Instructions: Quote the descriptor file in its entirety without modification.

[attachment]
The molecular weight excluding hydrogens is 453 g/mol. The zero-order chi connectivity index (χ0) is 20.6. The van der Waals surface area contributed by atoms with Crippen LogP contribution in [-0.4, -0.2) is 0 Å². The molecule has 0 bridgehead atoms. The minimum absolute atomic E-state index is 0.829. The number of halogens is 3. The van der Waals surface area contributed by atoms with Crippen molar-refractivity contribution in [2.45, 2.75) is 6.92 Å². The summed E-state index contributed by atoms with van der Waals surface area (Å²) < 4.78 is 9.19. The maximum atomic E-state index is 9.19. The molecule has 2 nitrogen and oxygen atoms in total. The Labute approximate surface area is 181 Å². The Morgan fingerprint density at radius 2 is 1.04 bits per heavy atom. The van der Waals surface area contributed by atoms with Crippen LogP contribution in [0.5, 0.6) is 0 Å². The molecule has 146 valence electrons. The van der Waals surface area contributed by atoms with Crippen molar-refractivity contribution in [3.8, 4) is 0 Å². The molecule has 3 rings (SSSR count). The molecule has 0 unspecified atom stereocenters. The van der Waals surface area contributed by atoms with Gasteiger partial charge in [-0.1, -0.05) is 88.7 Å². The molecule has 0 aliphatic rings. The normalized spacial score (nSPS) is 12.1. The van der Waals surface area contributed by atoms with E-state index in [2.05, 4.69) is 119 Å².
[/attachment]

The molecular weight excluding hydrogens is 453 g/mol. The zero-order chi connectivity index (χ0) is 20.6. The van der Waals surface area contributed by atoms with Crippen LogP contribution in [-0.4, -0.2) is 0 Å². The molecule has 0 bridgehead atoms. The minimum absolute atomic E-state index is 0.829. The number of halogens is 3. The van der Waals surface area contributed by atoms with Crippen molar-refractivity contribution in [2.45, 2.75) is 6.92 Å². The summed E-state index contributed by atoms with van der Waals surface area (Å²) < 4.78 is 9.19. The maximum atomic E-state index is 9.19. The molecule has 2 nitrogen and oxygen atoms in total. The Labute approximate surface area is 181 Å². The Morgan fingerprint density at radius 2 is 1.04 bits per heavy atom. The van der Waals surface area contributed by atoms with Crippen LogP contribution in [0.5, 0.6) is 0 Å². The molecule has 146 valence electrons. The van der Waals surface area contributed by atoms with Crippen molar-refractivity contribution in [3.8, 4) is 0 Å². The molecule has 3 rings (SSSR count). The molecule has 0 unspecified atom stereocenters. The van der Waals surface area contributed by atoms with Gasteiger partial charge in [-0.1, -0.05) is 88.7 Å². The molecule has 0 aliphatic rings. The normalized spacial score (nSPS) is 12.1. The van der Waals surface area contributed by atoms with E-state index in [2.05, 4.69) is 119 Å².